Will the Technology Really Work?


Because there has been too much truancy in a San Antonio, Texas school district, schools are now requiring students to wear a badge complete with GPS locator chip. (Texas isn't the only state that is having trouble with truant students.)

Some parents and their children are upset, citing invasion of privacy.

However, I'm a bit sceptical about the success of the badges. If I were a student, I'd simply ask friend(s) to take my badge with them to class, and place it in a desk or near the room until class was over. I'm sure some students could come up with even better ideas than me because I didn't skip classes.

I think the better solution is to start teaching students the virtue of learning and honesty. Parents need to wake up and realize that they, too, have a responsibility to help their children learn the value of education and hard work.

Instead of hiring teachers who teach students self-esteem, schools should hiring good teachers who can teach real subjects like English, math, science, and music.

If we don't change this trend, instead of locator badges, schools might soon require students to have GPS chips inserted into their bodies.

Comments:

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http://news.yahoo.com/authorities-think-colo-girl-abducted-221747584.html

The reason I bike or walk my kids to and from school and don't let them go to the neighborhood park without me. And don't worry, Jason. They get to take plenty of risks and do lots of fun stuff, all while I, my husband, or a trusted friend are nearby.
No Rolley it is not history. Nothing is history until it is made into an inspirational tale of something or other by a hundred clerics, made into flattery by a hundred courtiers, and made into an entertaining tale by a hundred bards. Then interpreted in dozens of ways according to different theories all sounding properly scholarly and all either slavishly devoted to the latest academic fashion or fanatically repulsed by it. Then it is history.
Where’s the ‘Hug’ Button on this Site?
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There needs to be a ‘Hug’ button on this site. What’s Alan doing these days?

I’d use ASCII braces/brackets and create my own graphic hugs, but in my experience Joomla/Typepad interprets such characters as machine code instructing it to deep-six the “on-topic” parts of my comments. Bites me all the time.

So I’ll just have to improvise:

(“Hugs” on Carol).

Thank you Carol; I’m touched (but then, you already knew that).



Kim, you ask, “What did my parents say about the Ds?” Answer: Why do you think I talk with a limp?

Just kidding. Actually, my folks had that teacher’s number (they told me it was somewhere between one and negative one, but would not be more specific, and math was not my forte. Though I never got a D in it).

Mom and Dad were pretty objective. They knew that, against all odds, I had gotten loser teachers every year from kindergarten to 5th grade, and that Mrs. Moses was merely the latest and most egregious example; the apex of the Bermuda quadrangle in which I was haplessly triangulated, you might say. (Which reminds me, I actually did pretty well in Geometry. Not bragging, but I can tell a deciduous rock from an ignatius 20 meters distant).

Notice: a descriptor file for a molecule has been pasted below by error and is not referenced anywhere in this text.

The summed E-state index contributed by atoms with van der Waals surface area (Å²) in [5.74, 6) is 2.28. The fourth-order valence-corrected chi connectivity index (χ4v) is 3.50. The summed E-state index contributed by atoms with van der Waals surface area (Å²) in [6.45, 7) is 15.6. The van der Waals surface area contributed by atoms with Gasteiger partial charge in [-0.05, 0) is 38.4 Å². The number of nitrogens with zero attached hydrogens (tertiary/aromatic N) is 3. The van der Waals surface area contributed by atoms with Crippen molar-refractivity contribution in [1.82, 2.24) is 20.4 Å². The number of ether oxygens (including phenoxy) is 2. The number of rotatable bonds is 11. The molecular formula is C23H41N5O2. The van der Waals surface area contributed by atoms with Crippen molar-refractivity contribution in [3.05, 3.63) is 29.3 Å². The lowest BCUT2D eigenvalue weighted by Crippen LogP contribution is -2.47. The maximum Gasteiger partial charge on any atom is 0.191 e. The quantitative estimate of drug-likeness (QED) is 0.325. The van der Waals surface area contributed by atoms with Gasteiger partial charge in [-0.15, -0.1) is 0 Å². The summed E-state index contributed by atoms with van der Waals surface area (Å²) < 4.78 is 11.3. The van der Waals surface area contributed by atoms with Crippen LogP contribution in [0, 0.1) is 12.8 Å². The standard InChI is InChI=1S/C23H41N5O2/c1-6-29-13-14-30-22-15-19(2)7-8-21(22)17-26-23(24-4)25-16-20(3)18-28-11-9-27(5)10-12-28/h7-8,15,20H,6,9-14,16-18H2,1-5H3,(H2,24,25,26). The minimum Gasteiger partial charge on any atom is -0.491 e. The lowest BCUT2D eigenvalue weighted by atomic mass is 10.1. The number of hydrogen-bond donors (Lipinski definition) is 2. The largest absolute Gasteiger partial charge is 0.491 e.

The D in Deportment didn’t really faze them. It was the D in Penmanship that did them in. They were just SURE I was going to get an F. Killed my chance to become a doctor.

And the rest, as they say, is History. Right, Jason?
What did your parents say about the Ds?
Rolley
Dear Heart, I never thought your name was "odd". I assumed it was short for "Roland" or, perhaps, an old family name that simply doesn't bear up in our modern world. A beautiful soul with an "odd" name only makes that soul dearer.
I Used to Strike Fear Into Teacher’s Hearts, Kim
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But not for the same reasons as today’s crowd. I’m about as physically intimidating as Barney Fife, sans the one-bullet gun. Even weeping willows laugh when I pass by.

Seriously, the most violence I ever perpetrated in a classroom was when I substitute taught a bunch of junior-highers. There I was, teaching, and an outrageous wasp buzzed into the room right in the middle of my lesson. “Don’t be afraid, kids”, I reassured my sting-averse students. “I’ll take care of this guy.”

And I did. Boy howdy. No sooner did that wasp land on the window pane than I dispatched him with a book just slightly less bulky than the Oxford English Dictionary.

I destroyed the window in the process, of course, and the perverse humor of it all was not lost on that astute bunch of smart alecky teenagers. Thankfully, though, it tied in well with my lesson on “irony”, so all’s well that ends well, as they say. And besides, that was the deadest wasp that ever lived, let me tell you.